To a certain extent, we all experience healthy levels of stress and anxiety. And since symptoms of these two conditions are often similar – issues like trouble sleeping, energy dips, a weakened immune system, even digestive issues – it’s easy to conflate them.
But there are significant distinctions between the two – and those differences are important to note, since best practices for approaching and treating the conditions are different.
Here are five ways to tell the difference between stress and anxiety, plus recommended treatment options if you feel either has gotten to be an overwhelming force in your life.
1. If you’re nervous about an external situation – and your symptoms go away when the situation has passed – it’s likely stress
Stress is generally considered a normal part of life. It’s a near universal reaction that occurs in response to an external event or pressure. In other words, once that external situation has passed, the stress should dissipate, too.
The types of events that can trigger stress vary in nature, and length of time. Examples might include:
- Losing a job
- Having an illness or injury
- Getting married or divorced
- Moving to a new home
- Financial pressures
- Work or academic performance
Consider that last bullet point, for example. When you have a looming deadline for a work project, the nervousness (a.k.a. stress, in this case) that you feel about performing might incentivize you to go the extra mile and do really well. Then once the deadline is complete, you'll feel a sense of relief that it's over... and the stress will go away on its own.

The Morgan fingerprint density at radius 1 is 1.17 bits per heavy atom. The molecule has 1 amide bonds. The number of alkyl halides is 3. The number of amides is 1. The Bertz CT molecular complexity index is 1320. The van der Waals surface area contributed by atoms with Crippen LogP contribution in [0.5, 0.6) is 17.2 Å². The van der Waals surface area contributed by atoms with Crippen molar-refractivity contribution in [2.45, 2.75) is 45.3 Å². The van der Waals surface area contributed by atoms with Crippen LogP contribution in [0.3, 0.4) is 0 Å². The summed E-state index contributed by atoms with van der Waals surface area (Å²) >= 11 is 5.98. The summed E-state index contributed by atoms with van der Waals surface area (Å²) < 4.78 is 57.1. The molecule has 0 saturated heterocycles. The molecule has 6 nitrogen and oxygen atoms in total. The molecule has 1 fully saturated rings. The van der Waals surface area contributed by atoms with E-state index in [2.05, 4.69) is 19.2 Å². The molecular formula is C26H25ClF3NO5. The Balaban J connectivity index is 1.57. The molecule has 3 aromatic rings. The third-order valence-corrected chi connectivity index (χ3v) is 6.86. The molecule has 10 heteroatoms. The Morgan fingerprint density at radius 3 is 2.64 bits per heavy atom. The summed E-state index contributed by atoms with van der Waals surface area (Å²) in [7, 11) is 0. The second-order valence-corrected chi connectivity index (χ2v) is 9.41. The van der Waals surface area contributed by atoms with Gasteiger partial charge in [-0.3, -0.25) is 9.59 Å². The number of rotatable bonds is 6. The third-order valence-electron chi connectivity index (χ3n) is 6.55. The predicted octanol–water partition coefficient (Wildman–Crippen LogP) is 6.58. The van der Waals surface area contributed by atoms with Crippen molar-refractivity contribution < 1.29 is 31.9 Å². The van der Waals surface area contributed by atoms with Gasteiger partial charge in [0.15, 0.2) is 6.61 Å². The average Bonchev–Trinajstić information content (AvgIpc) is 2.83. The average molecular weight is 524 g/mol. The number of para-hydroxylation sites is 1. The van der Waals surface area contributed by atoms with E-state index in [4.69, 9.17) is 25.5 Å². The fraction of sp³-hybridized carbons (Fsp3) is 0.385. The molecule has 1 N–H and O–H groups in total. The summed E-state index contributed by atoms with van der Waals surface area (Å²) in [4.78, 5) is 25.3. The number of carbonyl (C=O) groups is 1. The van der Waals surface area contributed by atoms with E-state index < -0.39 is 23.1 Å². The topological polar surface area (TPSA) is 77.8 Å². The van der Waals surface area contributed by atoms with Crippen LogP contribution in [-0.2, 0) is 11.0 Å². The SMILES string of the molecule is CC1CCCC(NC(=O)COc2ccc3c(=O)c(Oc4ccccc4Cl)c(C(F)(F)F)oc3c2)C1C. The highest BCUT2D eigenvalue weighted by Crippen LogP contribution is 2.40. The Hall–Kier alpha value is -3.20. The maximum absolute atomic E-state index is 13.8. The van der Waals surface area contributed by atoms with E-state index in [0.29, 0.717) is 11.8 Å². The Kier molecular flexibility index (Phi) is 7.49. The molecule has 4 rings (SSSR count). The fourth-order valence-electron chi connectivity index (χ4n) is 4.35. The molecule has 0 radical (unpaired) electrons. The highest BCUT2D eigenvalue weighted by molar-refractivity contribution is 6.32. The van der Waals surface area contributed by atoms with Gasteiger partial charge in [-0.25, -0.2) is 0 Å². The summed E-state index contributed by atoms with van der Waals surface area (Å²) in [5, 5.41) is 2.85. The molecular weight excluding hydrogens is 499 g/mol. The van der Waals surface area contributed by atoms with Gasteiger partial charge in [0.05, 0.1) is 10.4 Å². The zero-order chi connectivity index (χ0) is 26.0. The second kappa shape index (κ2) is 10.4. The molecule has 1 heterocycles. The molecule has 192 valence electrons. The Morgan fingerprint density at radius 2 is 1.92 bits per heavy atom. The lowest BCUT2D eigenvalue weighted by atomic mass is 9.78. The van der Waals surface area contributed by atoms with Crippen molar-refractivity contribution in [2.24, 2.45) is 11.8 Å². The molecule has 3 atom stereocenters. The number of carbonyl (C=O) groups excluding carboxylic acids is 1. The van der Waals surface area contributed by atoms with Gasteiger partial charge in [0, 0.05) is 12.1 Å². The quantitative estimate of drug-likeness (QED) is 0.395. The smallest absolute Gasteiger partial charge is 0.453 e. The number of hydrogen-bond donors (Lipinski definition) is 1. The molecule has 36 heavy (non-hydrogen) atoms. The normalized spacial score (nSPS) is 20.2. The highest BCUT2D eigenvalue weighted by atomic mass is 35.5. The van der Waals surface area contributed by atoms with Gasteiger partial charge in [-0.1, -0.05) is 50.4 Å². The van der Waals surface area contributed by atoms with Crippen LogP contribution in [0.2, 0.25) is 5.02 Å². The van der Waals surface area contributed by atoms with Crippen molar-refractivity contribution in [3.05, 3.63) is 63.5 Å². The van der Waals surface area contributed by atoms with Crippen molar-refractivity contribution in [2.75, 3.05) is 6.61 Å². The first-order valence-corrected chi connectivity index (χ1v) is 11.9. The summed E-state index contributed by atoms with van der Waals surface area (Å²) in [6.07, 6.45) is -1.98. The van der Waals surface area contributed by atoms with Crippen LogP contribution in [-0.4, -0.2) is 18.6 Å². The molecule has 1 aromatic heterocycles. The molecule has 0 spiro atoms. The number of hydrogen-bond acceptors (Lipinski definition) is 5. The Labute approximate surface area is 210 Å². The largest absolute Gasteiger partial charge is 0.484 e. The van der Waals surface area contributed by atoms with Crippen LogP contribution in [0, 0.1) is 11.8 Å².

That’s because typically, the symptoms of stress are temporary: they ease once the triggering situation has passed. In contrast, if you notice that you are continuing to feel tense and nervous even after the situation has passed, it’s possible that you are experiencing anxiety.
Related: Eustress vs. distress
2. If you’re constantly experiencing excessive, worry-based symptoms without a direct cause, it could indicate anxiety
Whereas stress and fear are rooted in an identifiable, isolated situation, generalized anxiety is less particular. Someone with generalized anxiety disorder (GAD), for instance, is often inundated with excessive worry that doesn’t have any perceivable cause.